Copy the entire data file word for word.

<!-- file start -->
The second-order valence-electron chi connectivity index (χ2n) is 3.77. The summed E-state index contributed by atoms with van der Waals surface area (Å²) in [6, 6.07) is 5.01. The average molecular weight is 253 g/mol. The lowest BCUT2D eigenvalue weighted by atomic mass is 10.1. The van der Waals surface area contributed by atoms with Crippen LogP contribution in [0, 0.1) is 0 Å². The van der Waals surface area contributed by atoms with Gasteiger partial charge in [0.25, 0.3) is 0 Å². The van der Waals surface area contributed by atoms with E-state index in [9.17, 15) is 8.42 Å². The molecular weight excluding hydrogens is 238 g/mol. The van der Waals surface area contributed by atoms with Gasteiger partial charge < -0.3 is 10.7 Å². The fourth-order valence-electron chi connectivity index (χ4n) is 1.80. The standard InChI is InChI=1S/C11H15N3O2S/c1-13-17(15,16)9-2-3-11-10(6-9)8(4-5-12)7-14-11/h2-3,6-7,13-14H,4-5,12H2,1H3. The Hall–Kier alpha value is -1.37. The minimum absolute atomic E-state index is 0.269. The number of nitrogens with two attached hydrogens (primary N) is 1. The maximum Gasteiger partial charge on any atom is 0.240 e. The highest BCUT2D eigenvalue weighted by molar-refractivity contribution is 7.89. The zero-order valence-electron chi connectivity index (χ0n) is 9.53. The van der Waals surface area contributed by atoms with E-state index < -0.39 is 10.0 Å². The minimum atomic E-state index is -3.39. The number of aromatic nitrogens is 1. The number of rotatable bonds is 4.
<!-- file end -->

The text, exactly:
The second-order valence-electron chi connectivity index (χ2n) is 3.77. The summed E-state index contributed by atoms with van der Waals surface area (Å²) in [6, 6.07) is 5.01. The average molecular weight is 253 g/mol. The lowest BCUT2D eigenvalue weighted by atomic mass is 10.1. The van der Waals surface area contributed by atoms with Crippen LogP contribution in [0, 0.1) is 0 Å². The van der Waals surface area contributed by atoms with Gasteiger partial charge in [0.25, 0.3) is 0 Å². The van der Waals surface area contributed by atoms with E-state index in [9.17, 15) is 8.42 Å². The molecular weight excluding hydrogens is 238 g/mol. The van der Waals surface area contributed by atoms with Gasteiger partial charge < -0.3 is 10.7 Å². The fourth-order valence-electron chi connectivity index (χ4n) is 1.80. The standard InChI is InChI=1S/C11H15N3O2S/c1-13-17(15,16)9-2-3-11-10(6-9)8(4-5-12)7-14-11/h2-3,6-7,13-14H,4-5,12H2,1H3. The Hall–Kier alpha value is -1.37. The minimum absolute atomic E-state index is 0.269. The number of nitrogens with two attached hydrogens (primary N) is 1. The maximum Gasteiger partial charge on any atom is 0.240 e. The highest BCUT2D eigenvalue weighted by molar-refractivity contribution is 7.89. The zero-order valence-electron chi connectivity index (χ0n) is 9.53. The van der Waals surface area contributed by atoms with E-state index < -0.39 is 10.0 Å². The minimum atomic E-state index is -3.39. The number of aromatic nitrogens is 1. The number of rotatable bonds is 4.